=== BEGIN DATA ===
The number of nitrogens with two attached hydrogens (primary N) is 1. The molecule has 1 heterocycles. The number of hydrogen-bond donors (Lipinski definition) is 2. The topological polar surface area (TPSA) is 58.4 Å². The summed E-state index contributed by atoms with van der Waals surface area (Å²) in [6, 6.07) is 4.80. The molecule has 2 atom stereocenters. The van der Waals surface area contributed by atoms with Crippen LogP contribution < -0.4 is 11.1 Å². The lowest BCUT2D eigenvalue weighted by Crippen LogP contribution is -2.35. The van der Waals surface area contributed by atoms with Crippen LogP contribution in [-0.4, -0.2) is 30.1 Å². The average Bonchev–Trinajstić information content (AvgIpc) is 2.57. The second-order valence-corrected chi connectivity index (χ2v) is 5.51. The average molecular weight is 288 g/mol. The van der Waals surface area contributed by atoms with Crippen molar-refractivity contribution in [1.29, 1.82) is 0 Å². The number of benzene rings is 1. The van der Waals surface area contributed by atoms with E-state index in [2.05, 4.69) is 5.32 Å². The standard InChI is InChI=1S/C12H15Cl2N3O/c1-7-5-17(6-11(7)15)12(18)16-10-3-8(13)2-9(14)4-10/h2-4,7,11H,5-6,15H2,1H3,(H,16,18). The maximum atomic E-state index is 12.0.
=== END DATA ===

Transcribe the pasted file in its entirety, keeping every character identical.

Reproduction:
The number of nitrogens with two attached hydrogens (primary N) is 1. The molecule has 1 heterocycles. The number of hydrogen-bond donors (Lipinski definition) is 2. The topological polar surface area (TPSA) is 58.4 Å². The summed E-state index contributed by atoms with van der Waals surface area (Å²) in [6, 6.07) is 4.80. The molecule has 2 atom stereocenters. The van der Waals surface area contributed by atoms with Crippen LogP contribution < -0.4 is 11.1 Å². The lowest BCUT2D eigenvalue weighted by Crippen LogP contribution is -2.35. The van der Waals surface area contributed by atoms with Crippen LogP contribution in [-0.4, -0.2) is 30.1 Å². The average Bonchev–Trinajstić information content (AvgIpc) is 2.57. The second-order valence-corrected chi connectivity index (χ2v) is 5.51. The average molecular weight is 288 g/mol. The van der Waals surface area contributed by atoms with Crippen molar-refractivity contribution in [1.29, 1.82) is 0 Å². The number of benzene rings is 1. The van der Waals surface area contributed by atoms with E-state index in [2.05, 4.69) is 5.32 Å². The standard InChI is InChI=1S/C12H15Cl2N3O/c1-7-5-17(6-11(7)15)12(18)16-10-3-8(13)2-9(14)4-10/h2-4,7,11H,5-6,15H2,1H3,(H,16,18). The maximum atomic E-state index is 12.0.